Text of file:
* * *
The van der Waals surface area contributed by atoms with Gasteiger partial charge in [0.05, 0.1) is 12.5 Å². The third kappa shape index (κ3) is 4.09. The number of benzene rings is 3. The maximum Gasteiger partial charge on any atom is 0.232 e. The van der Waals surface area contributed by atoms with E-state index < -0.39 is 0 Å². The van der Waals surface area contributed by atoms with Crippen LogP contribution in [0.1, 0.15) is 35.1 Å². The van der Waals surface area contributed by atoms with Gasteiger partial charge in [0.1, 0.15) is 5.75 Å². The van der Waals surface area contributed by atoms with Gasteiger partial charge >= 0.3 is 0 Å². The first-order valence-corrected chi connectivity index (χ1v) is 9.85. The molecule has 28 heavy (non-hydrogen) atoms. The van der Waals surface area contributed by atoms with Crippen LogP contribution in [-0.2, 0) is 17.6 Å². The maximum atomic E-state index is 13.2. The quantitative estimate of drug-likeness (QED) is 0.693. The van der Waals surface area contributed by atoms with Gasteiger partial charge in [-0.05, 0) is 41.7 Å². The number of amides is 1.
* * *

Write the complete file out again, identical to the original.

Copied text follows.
The van der Waals surface area contributed by atoms with Gasteiger partial charge in [0.05, 0.1) is 12.5 Å². The third kappa shape index (κ3) is 4.09. The number of benzene rings is 3. The maximum Gasteiger partial charge on any atom is 0.232 e. The van der Waals surface area contributed by atoms with E-state index < -0.39 is 0 Å². The van der Waals surface area contributed by atoms with Crippen LogP contribution in [0.1, 0.15) is 35.1 Å². The van der Waals surface area contributed by atoms with Gasteiger partial charge in [0.1, 0.15) is 5.75 Å². The van der Waals surface area contributed by atoms with Gasteiger partial charge >= 0.3 is 0 Å². The first-order valence-corrected chi connectivity index (χ1v) is 9.85. The molecule has 28 heavy (non-hydrogen) atoms. The van der Waals surface area contributed by atoms with Crippen LogP contribution in [-0.2, 0) is 17.6 Å². The maximum atomic E-state index is 13.2. The quantitative estimate of drug-likeness (QED) is 0.693. The van der Waals surface area contributed by atoms with Gasteiger partial charge in [-0.05, 0) is 41.7 Å². The number of amides is 1.